Pope Francis spoke to members of Italy’s National Catechetical Office today, and offered some words of encouragement and gratitude to catechists, who do such an important job of forming us in the faith. Earlier this evening, I took part in a pre-confirmation program with my son and his sponsor, via Zoom, and I was deeply impressed by the work they did to put the program together and to do the best they could, given the circumstances of the pandemic. Pope Francis spoke of the commitment and contribution that catechists do for our Church, even mentioning one of his own catechists from his childhood:
“Catechesis is a special space for fostering a personal encounter with Him. Therefore it must be interwoven with personal relationships. There is no true catechesis without the testimony of men and women in flesh and blood. Who among us does not remember at least one of his catechists? I do: I remember the nun who prepared me for my First Communion and was so good to me. They are the first protagonists of catechesis, messengers of the Gospel, often lay people, who commit themselves with generosity to share the beauty of having met Jesus.”
He also emphasized the point that we’ve tried to make at this site so many times, regarding accepting the Magisterium in its entirety, including the Second Vatican Council. Vatican News reports (emphasis mine):
Pope Francis insisted: “This is the Magisterium. The Council is the Magisterium of the Church. Either you are with the Church and therefore you follow the Council, and if you don’t follow the Council or you interpret it in your own away, as you desire, you do not stand with the Church.” He asked that there be “no concessions to those who seek to present a catechesis that does not agree with the Magisterium of the Church.”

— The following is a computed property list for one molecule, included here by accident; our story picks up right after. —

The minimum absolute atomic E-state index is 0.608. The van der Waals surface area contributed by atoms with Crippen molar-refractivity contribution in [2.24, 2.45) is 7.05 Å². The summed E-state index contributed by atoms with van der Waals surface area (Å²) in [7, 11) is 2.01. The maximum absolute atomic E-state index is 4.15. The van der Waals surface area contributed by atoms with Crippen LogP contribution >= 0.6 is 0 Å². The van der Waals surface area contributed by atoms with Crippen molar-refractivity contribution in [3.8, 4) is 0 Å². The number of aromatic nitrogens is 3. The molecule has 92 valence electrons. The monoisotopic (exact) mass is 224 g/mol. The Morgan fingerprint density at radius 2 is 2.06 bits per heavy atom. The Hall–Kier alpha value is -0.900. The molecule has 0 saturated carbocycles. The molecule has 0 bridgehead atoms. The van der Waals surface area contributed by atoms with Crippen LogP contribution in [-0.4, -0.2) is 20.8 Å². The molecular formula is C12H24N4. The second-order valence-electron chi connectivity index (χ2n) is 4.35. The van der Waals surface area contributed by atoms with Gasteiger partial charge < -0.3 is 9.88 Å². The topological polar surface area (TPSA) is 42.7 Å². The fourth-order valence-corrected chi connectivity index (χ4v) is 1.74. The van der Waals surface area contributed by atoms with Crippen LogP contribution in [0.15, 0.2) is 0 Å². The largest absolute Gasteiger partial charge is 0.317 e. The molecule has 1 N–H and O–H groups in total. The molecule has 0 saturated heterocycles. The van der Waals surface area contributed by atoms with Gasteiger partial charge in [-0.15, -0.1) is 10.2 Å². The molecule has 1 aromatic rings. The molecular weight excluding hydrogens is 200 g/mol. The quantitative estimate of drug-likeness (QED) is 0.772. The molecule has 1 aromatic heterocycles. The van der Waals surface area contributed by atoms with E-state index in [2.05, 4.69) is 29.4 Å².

As in the post-conciliar period, so also today the Church is called to read “the signs of the times,” “to offer a renewed catechesis that inspires every sphere of pastoral care.” Catechesis “is thus an extraordinary adventure,” the “vanguard of the Church,” which calls for “intelligence and courage to develop up-to-date tools that can transmit the richness and joy of the kerygma to people today.”
Our friend Christopher Lamb offered his own analysis of the address in The Tablet:
In his speech on 30 January, the Pope said the council “must not be negotiated” and that on this point “we must be demanding, strict”.
Warning against a mentality which says “we are the true Catholics”, he cited those believers who split from the Roman Church following the First Vatican Council (1869-70) over the teaching on papal infallibility, and are part of the “Old Catholic Church”. Francis said that today this group ordains women, which runs contrary to official Catholic teaching.
Lamb correctly points out that “the challenge that the teaching of Vatican II faces in the Francis era is not from ‘liberal dissenters’ trying to push it further than the council fathers had in mind, but from those who question the wisdom of the Council at all, or want to so re-interpret it that it would lose its impetus.”
This is a challenge that we will likely continue to face for quite some time.
Updated 2/2/2021 with quote and link from official English translation.
Image: Vatican News
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Mike Lewis is the founding managing editor of Where Peter Is. He and Jeannie Gaffigan co-host Field Hospital, a U.S. Catholic podcast.